Haitian Revolution: Capitalism, Slavery and Counter-Modernity [Pehme köide]

  • Formaat: Paperback / softback, 240 pages, kõrgus x laius x paksus: 222x135x22 mm, kaal: 350 g
  • Sari: Critical South
  • Ilmumisaeg: 11-Oct-2019
  • Kirjastus: Polity Press
  • ISBN-10: 1509535489
  • ISBN-13: 9781509535484
  • Formaat: Paperback / softback, 240 pages, kõrgus x laius x paksus: 222x135x22 mm, kaal: 350 g
  • Sari: Critical South
  • Ilmumisaeg: 11-Oct-2019
  • Kirjastus: Polity Press
  • ISBN-10: 1509535489
  • ISBN-13: 9781509535484
It is impossible to understand capitalism without analyzing slavery, an institution that tied together three world regions: Europe, the Americas, and Africa. The exploitation of slave labor led to a form of proto-globalization in which violence was indispensable to the production of wealth. Slavery also gave rise to a culture centered on the maximization of profit, one that disregarded the exploited slave laborers, who were not considered human beings but turned into mere things owned by masters who would also own the slaves’ descendants.

Against the background of this expanding circulation of capital and slave labor, the first revolution in Latin America took place: the Haitian Revolution, which began in 1791 and culminated with Haiti’s declaration of independence in 1804. In addition to being the first, this revolution was also the most radical and original, and perhaps for this very reason the most forcefully repressed. Taking the Haitian Revolution as a paradigmatic case, Grüner shows that modernity is not a linear evolution from the center to the periphery but rather a co-production developed in the context of highly unequal power relations where extreme forms of conquest and exploitation were an essential part of capital accumulation.  He also shows that the Haitian Revolution opened up a path to a different kind of modernity, a ‘counter-modernity,’ a path on which Latin America and the Caribbean have travelled ever since.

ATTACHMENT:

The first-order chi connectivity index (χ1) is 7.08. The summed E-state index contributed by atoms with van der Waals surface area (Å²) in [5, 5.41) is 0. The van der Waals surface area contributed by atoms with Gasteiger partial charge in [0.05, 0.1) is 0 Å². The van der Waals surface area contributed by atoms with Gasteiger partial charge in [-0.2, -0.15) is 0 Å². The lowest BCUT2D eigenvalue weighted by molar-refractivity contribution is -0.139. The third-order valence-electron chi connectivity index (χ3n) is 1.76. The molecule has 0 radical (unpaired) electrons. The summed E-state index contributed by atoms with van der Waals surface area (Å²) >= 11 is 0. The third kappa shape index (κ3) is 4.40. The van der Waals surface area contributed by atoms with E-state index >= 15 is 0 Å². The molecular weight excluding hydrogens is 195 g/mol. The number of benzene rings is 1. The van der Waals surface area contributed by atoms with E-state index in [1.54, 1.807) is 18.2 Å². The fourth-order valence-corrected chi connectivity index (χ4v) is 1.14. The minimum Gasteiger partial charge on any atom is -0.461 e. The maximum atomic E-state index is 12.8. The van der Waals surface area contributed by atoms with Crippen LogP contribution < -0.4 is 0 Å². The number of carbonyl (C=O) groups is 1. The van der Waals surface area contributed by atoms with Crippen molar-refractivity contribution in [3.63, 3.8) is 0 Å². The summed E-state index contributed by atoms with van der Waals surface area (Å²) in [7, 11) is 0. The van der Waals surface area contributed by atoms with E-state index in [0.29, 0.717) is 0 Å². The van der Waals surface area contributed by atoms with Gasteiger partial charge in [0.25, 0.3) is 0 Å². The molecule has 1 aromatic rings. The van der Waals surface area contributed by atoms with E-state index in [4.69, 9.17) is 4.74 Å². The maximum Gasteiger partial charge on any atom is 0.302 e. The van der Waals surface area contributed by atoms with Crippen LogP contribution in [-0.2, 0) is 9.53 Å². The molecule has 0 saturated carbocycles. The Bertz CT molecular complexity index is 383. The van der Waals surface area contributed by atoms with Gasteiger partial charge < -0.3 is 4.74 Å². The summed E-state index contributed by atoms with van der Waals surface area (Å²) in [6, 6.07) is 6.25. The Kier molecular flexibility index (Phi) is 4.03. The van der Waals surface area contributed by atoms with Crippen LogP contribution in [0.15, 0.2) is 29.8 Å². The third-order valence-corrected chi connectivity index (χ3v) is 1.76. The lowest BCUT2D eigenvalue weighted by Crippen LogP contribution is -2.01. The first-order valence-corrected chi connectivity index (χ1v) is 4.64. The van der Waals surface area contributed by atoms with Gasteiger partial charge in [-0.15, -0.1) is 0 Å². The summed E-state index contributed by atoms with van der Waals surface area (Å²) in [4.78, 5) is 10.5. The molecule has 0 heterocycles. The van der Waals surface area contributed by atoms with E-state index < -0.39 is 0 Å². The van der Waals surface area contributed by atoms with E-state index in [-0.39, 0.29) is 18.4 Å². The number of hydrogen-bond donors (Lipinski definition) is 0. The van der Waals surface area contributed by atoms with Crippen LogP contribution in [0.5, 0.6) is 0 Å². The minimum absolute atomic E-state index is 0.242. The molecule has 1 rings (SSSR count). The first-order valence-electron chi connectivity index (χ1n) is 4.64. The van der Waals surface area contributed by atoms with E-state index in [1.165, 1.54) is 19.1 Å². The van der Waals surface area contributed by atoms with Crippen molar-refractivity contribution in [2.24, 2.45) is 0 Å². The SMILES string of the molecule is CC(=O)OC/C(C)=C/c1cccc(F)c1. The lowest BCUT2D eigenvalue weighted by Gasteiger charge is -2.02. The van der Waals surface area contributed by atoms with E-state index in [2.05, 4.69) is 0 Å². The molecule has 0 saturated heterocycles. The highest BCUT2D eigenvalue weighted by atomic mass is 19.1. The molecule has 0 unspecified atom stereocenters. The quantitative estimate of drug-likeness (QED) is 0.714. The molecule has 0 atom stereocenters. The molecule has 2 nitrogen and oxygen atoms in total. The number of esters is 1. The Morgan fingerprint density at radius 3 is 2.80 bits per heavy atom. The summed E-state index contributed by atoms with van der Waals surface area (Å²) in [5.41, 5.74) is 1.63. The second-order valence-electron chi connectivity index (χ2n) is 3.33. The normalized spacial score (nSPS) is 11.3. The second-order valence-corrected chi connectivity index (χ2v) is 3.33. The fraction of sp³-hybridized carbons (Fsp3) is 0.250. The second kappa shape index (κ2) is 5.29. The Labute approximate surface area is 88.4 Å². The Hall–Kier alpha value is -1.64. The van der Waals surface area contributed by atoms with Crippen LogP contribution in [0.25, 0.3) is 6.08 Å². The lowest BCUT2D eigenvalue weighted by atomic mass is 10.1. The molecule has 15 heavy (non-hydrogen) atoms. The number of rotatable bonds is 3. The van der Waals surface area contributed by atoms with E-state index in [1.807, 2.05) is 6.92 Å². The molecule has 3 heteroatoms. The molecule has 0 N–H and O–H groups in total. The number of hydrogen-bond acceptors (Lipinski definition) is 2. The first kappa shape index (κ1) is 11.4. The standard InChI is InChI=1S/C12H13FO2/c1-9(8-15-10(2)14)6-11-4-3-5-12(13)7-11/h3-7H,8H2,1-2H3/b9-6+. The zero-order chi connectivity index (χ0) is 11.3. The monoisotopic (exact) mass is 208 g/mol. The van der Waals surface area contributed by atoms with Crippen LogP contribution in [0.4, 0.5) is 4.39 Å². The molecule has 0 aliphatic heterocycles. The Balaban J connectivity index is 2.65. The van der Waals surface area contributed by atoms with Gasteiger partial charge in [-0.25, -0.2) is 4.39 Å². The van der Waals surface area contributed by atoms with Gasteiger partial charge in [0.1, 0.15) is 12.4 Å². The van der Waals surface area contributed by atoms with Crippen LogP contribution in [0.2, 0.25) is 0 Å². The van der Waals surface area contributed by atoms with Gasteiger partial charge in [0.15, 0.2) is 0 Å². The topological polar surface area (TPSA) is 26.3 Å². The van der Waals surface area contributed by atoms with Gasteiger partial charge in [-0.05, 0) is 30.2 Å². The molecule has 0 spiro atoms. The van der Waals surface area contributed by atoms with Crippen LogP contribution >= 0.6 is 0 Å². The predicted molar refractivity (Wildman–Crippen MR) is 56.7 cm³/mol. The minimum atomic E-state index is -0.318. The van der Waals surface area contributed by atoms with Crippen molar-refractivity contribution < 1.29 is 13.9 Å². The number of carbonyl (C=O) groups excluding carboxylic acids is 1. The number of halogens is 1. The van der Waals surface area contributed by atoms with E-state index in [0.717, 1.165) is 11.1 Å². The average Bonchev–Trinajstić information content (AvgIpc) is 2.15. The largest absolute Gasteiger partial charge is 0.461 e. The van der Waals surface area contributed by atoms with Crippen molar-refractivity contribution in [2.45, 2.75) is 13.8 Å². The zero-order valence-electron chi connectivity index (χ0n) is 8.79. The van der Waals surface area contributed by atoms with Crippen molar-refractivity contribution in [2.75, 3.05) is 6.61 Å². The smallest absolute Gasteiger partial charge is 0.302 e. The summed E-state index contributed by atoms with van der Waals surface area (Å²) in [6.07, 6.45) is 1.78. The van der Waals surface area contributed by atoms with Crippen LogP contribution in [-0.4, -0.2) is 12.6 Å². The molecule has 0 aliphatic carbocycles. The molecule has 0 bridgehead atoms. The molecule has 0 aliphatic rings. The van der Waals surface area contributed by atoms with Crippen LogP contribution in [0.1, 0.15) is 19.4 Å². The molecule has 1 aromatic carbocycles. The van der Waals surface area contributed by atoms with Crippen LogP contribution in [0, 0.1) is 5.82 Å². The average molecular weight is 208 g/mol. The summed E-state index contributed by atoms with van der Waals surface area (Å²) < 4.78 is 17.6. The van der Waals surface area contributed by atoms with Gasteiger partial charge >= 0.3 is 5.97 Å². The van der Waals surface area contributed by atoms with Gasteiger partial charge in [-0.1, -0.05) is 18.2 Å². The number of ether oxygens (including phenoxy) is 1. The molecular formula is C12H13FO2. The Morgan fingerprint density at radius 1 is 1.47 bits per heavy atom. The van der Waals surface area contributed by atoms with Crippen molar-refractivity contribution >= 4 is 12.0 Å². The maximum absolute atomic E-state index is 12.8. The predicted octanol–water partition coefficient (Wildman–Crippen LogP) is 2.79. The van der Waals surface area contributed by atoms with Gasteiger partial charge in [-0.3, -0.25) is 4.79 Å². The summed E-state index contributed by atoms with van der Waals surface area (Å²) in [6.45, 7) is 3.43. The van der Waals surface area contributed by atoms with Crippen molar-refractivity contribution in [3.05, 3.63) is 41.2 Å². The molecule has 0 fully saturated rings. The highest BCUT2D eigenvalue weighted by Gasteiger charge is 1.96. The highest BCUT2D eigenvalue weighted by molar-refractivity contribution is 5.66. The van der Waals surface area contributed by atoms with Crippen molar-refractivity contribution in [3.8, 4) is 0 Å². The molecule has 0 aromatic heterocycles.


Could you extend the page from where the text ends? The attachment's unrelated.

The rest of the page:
A classic work of critical theory from a Latin American perspective, this book will be of great interest to students and scholars of critical and cultural theory and of Latin American history as well as anyone concerned with the nature and global impact of capitalism, colonialism and race.
Preface Prologue
Chapter 1: The Category of Slavery and Modern Racism Elements for an Ethno-Historical Sociology of Ancient and Modern Slavery The Question of Racism Racism in "Early Modernity" The Traces of Time A Better World?
Chapter 2: The Rebellion of the (Slave) Masses and the Haitian Revolution On the Combined and Uneven From Particularism to (False) Universalism: A "Philosophical Revolution" The (Uncertain) Logic of Slave Rebellions The Rest of the Americas Enter Saint-Domingue/Haiti A Portrait of Saint-Domingue/Haiti in 1791 An Excursus on Vodou and its Revolutionary Character The Social Complexities of Saint-Domingue The Confused Dynamic of the Revolution The Meaning(s) of the Haitian Revolution On "Creative" Violence
Chapter 3: The Disavowed "Philosophical Revolution": From Enlightenment Thought to the Crisis of Abstract Universalism Shadows in the Enlightenment: Rousseau, Montesquieu, Voltaire, and Slavery Slavery without Scare Quotes: Between Hegel and Marx The Black Enlightenment: The Haitian "Constitutional Revolution" The Difficulties of Theorizing (Haitian) Revolution Literature and Art Have Their Say Epilogue
Eduardo Gruner is a sociologist and Professor Emeritus at the University of Buenos Aires. He was awarded the Argentine National Literary Prize in 2011 for this book.

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